On Stellar Rays, New York, USA
Words drip from a curtain: ‘HEARTB/ROKEN/DEARM/EMBERS/HARTI/SLAND/DEARW/HITEP/EOPLE/HEARTS/HAPE/
FEEDB/ACKL/OOP/FEMINISTIC/ORIGIN/ALIS/M’. The words, though, are broken, handwritten, a lamentation. The line breaks force me to re-read them. ‘DEARM/EMBERS’ scans as ‘dream embers’. ‘ORIGIN/ALIS/M’, with its dangling ‘M’, could be shorthand for ‘men’ cut off from their ‘origin’, while ‘ALIS’ reads as ‘allies’. In her show ‘Who Cares’ at On Stellar Rays, Rochelle Feinstein offers the dream embers of our present. Her curtain might be a shroud. The piece Ear to the Ground (2017) cuts the gallery in half, while the paintings in the show are all halves and doubles, diptychs and triptychs that capture the current sense of helplessness not just in politics or society, but in art too, when its ability to create change can seem limited. The show’s title, ‘Who Cares’, is both a question and statement, as in ‘who gives a damn’.
In Feinstein’s work, language often floats free and becomes an abstraction itself. The curtain also reveals the way the show comments on the human condition – colour (of both paint and skin) and the social realm, care and empathy – as well as on how these terms are set out for us. On either side of the curtain, colour wheels spin out of control in Off Color (2017) and the paired canvases Color Therapy (2015), begun during the first Black Lives Matter protests. In Color Therapy, the paintings’ colours bleed into each other and drip down the canvas; shards of a colour wheel point like missiles at the falseness of colour as code, science or even art. The work seems to collapse under the weight of a dark void at its centre, like a dying star.
The work in ‘Who Cares’ is mournful. Take H(e)art Island (2017), for example: it represents both love and a location. New York City’s Hart Island has a disparate history as a Civil War prison, a women’s sanatorium and a potter’s field, the last resting place of the lost or indigent, where some 850,000 have been buried. Their family members have been waging battle with the city for the right to visit. In its shades of slate, the painting could be maudlin. A stuffed and stitched heart lies on its side, sagging at the centre, mapped with crisscrossing dotted lines like paths or sutures. Here is loss, history and empathy in our emoji era where images can stand in for words and words are often emptied of their meaning. The painting’s companion piece, ZUI (Zoomable User Interface, 2017), has honed in so close to the map it’s collapsed, or become abstract.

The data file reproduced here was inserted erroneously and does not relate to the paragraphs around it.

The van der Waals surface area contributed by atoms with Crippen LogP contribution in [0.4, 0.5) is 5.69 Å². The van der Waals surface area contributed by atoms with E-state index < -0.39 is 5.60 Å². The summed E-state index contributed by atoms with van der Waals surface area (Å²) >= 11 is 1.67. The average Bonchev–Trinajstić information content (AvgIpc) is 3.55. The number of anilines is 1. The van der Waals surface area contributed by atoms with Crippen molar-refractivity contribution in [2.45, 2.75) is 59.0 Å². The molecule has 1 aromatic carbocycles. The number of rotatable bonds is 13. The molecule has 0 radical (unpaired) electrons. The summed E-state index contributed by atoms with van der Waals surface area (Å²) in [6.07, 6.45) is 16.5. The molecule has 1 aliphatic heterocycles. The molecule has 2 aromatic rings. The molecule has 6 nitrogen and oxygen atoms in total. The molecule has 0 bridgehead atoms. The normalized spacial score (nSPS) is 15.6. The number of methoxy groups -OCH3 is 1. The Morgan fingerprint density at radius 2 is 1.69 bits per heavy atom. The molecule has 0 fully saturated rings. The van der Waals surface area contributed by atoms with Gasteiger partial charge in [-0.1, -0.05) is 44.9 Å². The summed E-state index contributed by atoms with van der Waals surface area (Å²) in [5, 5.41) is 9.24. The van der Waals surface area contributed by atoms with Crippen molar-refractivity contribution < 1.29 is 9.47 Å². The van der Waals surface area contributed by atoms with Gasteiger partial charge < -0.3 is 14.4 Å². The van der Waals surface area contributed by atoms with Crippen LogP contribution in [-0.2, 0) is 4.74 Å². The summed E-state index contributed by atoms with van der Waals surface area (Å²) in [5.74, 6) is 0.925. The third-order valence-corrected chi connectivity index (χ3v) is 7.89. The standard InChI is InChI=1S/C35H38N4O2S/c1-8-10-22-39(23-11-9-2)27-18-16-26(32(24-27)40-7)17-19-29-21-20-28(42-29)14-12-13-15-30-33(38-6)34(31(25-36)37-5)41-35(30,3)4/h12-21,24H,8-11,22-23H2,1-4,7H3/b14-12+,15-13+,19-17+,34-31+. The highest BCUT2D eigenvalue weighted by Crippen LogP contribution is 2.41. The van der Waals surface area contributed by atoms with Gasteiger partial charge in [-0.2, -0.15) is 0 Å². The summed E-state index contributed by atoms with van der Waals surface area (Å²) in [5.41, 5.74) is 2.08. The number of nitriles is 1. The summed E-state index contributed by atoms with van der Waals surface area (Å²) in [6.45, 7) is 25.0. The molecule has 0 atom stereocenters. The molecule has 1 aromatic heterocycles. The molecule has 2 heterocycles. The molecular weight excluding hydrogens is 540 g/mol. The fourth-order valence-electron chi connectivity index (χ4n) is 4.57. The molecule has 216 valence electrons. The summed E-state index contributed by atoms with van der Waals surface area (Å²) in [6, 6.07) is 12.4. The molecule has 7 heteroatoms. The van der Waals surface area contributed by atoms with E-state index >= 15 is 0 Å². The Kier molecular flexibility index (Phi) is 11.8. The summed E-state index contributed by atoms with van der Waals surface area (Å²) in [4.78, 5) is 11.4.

Feinstein abstracts objects that are ‘enigmas’ to her (the word appears more than once on the curtain) in order to grapple with their meaning. As seen in ‘In Anticipation of Women’s History Month’, her 2016 European touring retrospective, she’s used feminism, politics, the work of other artists and even reproduction and abstraction itself as her starting points. In her 2011 show ‘The Estate of Rochelle F’, Feinstein plumbed mortality and the Great Recession as she broke apart, remade and reused her own work (and works other artists had given to her), as if the gallery were a garage sale. This process is personal and essayistic, often inflected with both anger and humour. Now the work is tackling darker subjects, and I keep thinking about ‘ORIGIN’ and ‘M’, those dangling men and a country. Today that ORIGIN and M – the Originalists, a large camp in the Republican Party, want to return to a literal reading of the US Constitution. Which again begs the question: Who Cares? Particularly in an era when care can be fleeting, professed with ease on social media but lacking real substance, while feeds cycle through news fake and otherwise, celebrity and punditry, protest and the personal.
Main image: Rochelle Feinstein, Who Cares, 2016, acrylic, cotton muslin on canvas, 127 x 127 cm. Courtesy: the artist and On Stellar Rays, New York; photograph: Kirsten Kilponen
Jennifer Kabat is a writer based in upstate New York, USA. A recipient of the Creative Capital / Warhol Foundation Arts Writers Grant for criticism, she teaches at New York University and is working on an essay collection called Growing Up Modern.